EDINBURGH WORLDWIDE INVESTMENT TRUST: Fund with a mission to find pioneers
Fund manager Douglas Brodie heads a global discovery team at investment house Baillie Gifford that looks for companies that are transforming the way business is done in the industries in which they operate. Such “pioneers,” Brodie argues, may prove excellent in the long run. term investments.
The discovery team – currently seven strong – has been together for over a decade and the investment strategy has yielded huge rewards for investors so far.
The two funds it is responsible for – Baillie Gifford Global Discovery and Edinburgh Worldwide – have both built strong investment records and Brodie believes there’s no reason why they can’t move forward, regardless of any market glitches that lurk.
Brodie has led the £2.3 billion Global Discovery fund since its launch in 2011, and has led the £1.5 billion publicly traded investment fund Edinburgh Worldwide for the past seven years. Unsurprisingly, the two investment vehicles have similar portfolios – eight of the two funds’ top ten holdings are the same for both. What sets them apart is that the trust has a slightly lower ongoing cost and also the ability to borrow money cheaply to fund occasional trips to the stock market. As a result, the trust has a superior five-year performance record over Global Discovery – a return of 259 percent versus 207 percent.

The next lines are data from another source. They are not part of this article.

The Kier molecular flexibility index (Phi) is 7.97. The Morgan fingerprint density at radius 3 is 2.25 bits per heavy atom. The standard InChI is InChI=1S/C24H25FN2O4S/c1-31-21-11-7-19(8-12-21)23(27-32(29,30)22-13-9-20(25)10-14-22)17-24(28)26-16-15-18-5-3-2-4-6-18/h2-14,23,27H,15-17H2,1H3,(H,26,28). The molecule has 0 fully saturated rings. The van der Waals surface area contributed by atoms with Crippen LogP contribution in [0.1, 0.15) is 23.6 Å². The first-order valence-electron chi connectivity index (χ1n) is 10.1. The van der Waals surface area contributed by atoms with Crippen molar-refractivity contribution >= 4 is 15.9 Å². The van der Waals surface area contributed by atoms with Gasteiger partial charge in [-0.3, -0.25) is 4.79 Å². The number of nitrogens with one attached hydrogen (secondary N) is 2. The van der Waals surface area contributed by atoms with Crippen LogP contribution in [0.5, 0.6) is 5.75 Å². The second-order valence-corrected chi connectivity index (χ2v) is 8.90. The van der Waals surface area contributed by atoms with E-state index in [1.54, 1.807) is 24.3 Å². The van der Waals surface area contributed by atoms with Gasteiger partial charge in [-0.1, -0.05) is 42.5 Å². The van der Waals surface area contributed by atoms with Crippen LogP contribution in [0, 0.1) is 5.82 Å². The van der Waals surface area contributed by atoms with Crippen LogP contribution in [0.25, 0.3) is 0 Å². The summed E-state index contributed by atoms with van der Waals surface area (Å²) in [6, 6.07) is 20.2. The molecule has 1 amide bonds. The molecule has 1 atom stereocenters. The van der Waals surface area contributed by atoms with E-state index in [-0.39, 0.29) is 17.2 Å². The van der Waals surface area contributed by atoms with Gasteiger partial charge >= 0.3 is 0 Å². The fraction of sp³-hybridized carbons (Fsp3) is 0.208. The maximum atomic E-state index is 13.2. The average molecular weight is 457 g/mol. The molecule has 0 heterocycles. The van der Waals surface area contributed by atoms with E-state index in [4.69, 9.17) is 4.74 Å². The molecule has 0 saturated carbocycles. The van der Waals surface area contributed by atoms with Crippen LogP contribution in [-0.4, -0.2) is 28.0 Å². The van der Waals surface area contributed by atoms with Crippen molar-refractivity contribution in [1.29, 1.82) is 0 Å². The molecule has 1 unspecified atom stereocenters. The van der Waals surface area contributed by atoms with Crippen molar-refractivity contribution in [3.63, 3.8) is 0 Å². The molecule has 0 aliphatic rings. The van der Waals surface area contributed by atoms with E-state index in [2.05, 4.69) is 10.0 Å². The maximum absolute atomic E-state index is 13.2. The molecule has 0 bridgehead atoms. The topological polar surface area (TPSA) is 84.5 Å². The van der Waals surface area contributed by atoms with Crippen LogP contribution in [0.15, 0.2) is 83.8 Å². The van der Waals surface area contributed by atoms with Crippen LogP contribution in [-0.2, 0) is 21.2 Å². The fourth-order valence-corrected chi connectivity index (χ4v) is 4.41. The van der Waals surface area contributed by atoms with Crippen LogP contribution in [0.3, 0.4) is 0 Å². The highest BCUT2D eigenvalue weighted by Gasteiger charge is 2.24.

“At the heart of what we do is identify companies that use a combination of technology and human ingenuity to drive industry change,” says Brodie. ‘These companies don’t just survive. They act as pioneers and are constantly moving things forward.’
The two funds’ largest holdings include electric car maker Tesla and online grocer Ocado. “I’ve been an investor in Tesla since 2013,” says Brodie. ‘I have lived and breathed the many evolutions and constant challenges of his investment case. But it remains leading, innovating on several fronts. Likewise, Ocado uses technology and software to turn online grocery shopping into a business that can be offered profitably and at scale.”
New holdings made by the investment fund in the past six months include software company JFrog and Sprout Social, which helps companies better manage their social media presence. It has also increased its exposure to space-related stocks with new stakes in satellite manufacturer Astranis Space Technologies and rocket manufacturer Relativity Space.
Brodie says this year has been a “dynamically active period” for the stock markets, with the rise of day traders willing to hire hedge fund managers and the widespread use of Special Purpose Acquisition Companies (Spacs) to buy companies that are then listed on the stock exchange. are noted. the fair.
He describes all this as “foam” and says he would welcome a market shakeout if it took away some investors’ “badly perceived” idea that stocks are a one-way street. “Whatever happens to the stock markets in the near term,” he adds, “I am confident that the technology journey we are on now will not go away. I’m not nervous about that.
‘The application and deployment of technology throughout the industry is here to stay.’
Edinburgh Worldwide has some 110 holdings and nearly two-thirds of its portfolio is invested in the US. It has interests in 11 privately held companies, which represent about 8 percent of the trust’s assets, and its annual ongoing charges are just over 0.7 percent. The exchange identifier is BHSRZC8 and the ticker is EWI.